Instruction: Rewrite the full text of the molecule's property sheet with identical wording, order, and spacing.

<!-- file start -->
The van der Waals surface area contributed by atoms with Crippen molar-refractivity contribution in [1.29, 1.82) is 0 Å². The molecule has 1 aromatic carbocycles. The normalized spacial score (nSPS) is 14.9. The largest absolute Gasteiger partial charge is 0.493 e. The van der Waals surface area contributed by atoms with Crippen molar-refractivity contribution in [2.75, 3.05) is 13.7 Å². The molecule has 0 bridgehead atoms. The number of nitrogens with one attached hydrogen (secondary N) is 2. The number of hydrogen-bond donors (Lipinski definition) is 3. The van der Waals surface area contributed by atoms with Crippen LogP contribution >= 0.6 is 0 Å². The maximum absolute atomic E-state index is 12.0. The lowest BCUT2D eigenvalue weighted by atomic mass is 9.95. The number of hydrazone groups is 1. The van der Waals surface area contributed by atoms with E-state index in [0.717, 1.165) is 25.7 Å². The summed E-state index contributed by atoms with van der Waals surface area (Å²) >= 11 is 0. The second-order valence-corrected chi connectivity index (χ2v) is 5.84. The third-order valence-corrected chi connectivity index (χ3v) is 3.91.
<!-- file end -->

The van der Waals surface area contributed by atoms with Crippen molar-refractivity contribution in [1.29, 1.82) is 0 Å². The molecule has 1 aromatic carbocycles. The normalized spacial score (nSPS) is 14.9. The largest absolute Gasteiger partial charge is 0.493 e. The van der Waals surface area contributed by atoms with Crippen molar-refractivity contribution in [2.75, 3.05) is 13.7 Å². The molecule has 0 bridgehead atoms. The number of nitrogens with one attached hydrogen (secondary N) is 2. The number of hydrogen-bond donors (Lipinski definition) is 3. The van der Waals surface area contributed by atoms with Crippen LogP contribution >= 0.6 is 0 Å². The maximum absolute atomic E-state index is 12.0. The lowest BCUT2D eigenvalue weighted by atomic mass is 9.95. The number of hydrazone groups is 1. The van der Waals surface area contributed by atoms with E-state index in [0.717, 1.165) is 25.7 Å². The summed E-state index contributed by atoms with van der Waals surface area (Å²) >= 11 is 0. The second-order valence-corrected chi connectivity index (χ2v) is 5.84. The third-order valence-corrected chi connectivity index (χ3v) is 3.91.